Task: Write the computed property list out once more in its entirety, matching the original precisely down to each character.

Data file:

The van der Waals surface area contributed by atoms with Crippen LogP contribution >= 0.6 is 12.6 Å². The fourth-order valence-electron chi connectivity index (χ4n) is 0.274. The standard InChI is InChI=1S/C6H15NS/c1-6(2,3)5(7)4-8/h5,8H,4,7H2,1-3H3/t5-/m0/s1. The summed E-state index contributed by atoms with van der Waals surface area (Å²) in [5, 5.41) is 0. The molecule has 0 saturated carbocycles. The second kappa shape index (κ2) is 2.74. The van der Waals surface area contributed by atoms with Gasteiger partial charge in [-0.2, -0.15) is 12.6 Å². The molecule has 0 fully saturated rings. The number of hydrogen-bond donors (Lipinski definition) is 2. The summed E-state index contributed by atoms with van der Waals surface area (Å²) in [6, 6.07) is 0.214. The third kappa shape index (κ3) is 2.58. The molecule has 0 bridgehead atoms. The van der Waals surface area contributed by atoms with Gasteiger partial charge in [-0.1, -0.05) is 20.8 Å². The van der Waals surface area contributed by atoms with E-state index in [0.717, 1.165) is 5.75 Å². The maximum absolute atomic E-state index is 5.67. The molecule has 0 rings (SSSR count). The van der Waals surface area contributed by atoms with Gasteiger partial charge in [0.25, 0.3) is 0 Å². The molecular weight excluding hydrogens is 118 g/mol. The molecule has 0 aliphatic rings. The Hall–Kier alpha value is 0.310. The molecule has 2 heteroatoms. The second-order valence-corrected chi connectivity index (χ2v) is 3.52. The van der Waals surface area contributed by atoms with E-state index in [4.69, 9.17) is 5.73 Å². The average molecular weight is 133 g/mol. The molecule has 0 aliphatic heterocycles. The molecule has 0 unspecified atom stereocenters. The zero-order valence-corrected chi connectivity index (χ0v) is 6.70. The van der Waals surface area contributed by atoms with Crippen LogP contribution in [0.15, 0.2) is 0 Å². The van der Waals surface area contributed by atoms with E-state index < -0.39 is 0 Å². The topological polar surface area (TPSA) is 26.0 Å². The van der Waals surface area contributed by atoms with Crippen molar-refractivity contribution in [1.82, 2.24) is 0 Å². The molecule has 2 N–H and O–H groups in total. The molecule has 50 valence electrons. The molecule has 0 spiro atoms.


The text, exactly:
The van der Waals surface area contributed by atoms with Crippen LogP contribution >= 0.6 is 12.6 Å². The fourth-order valence-electron chi connectivity index (χ4n) is 0.274. The standard InChI is InChI=1S/C6H15NS/c1-6(2,3)5(7)4-8/h5,8H,4,7H2,1-3H3/t5-/m0/s1. The summed E-state index contributed by atoms with van der Waals surface area (Å²) in [5, 5.41) is 0. The molecule has 0 saturated carbocycles. The second kappa shape index (κ2) is 2.74. The van der Waals surface area contributed by atoms with Gasteiger partial charge in [-0.2, -0.15) is 12.6 Å². The molecule has 0 fully saturated rings. The number of hydrogen-bond donors (Lipinski definition) is 2. The summed E-state index contributed by atoms with van der Waals surface area (Å²) in [6, 6.07) is 0.214. The third kappa shape index (κ3) is 2.58. The molecule has 0 bridgehead atoms. The van der Waals surface area contributed by atoms with Gasteiger partial charge in [-0.1, -0.05) is 20.8 Å². The van der Waals surface area contributed by atoms with E-state index in [0.717, 1.165) is 5.75 Å². The maximum absolute atomic E-state index is 5.67. The molecule has 0 rings (SSSR count). The van der Waals surface area contributed by atoms with Gasteiger partial charge in [0.25, 0.3) is 0 Å². The molecular weight excluding hydrogens is 118 g/mol. The molecule has 0 aliphatic rings. The Hall–Kier alpha value is 0.310. The molecule has 2 heteroatoms. The second-order valence-corrected chi connectivity index (χ2v) is 3.52. The van der Waals surface area contributed by atoms with E-state index in [4.69, 9.17) is 5.73 Å². The average molecular weight is 133 g/mol. The molecule has 0 aliphatic heterocycles. The molecule has 0 unspecified atom stereocenters. The zero-order valence-corrected chi connectivity index (χ0v) is 6.70. The van der Waals surface area contributed by atoms with Crippen LogP contribution in [0.15, 0.2) is 0 Å². The van der Waals surface area contributed by atoms with E-state index < -0.39 is 0 Å². The topological polar surface area (TPSA) is 26.0 Å². The van der Waals surface area contributed by atoms with Crippen molar-refractivity contribution in [1.82, 2.24) is 0 Å². The molecule has 2 N–H and O–H groups in total. The molecule has 50 valence electrons. The molecule has 0 spiro atoms.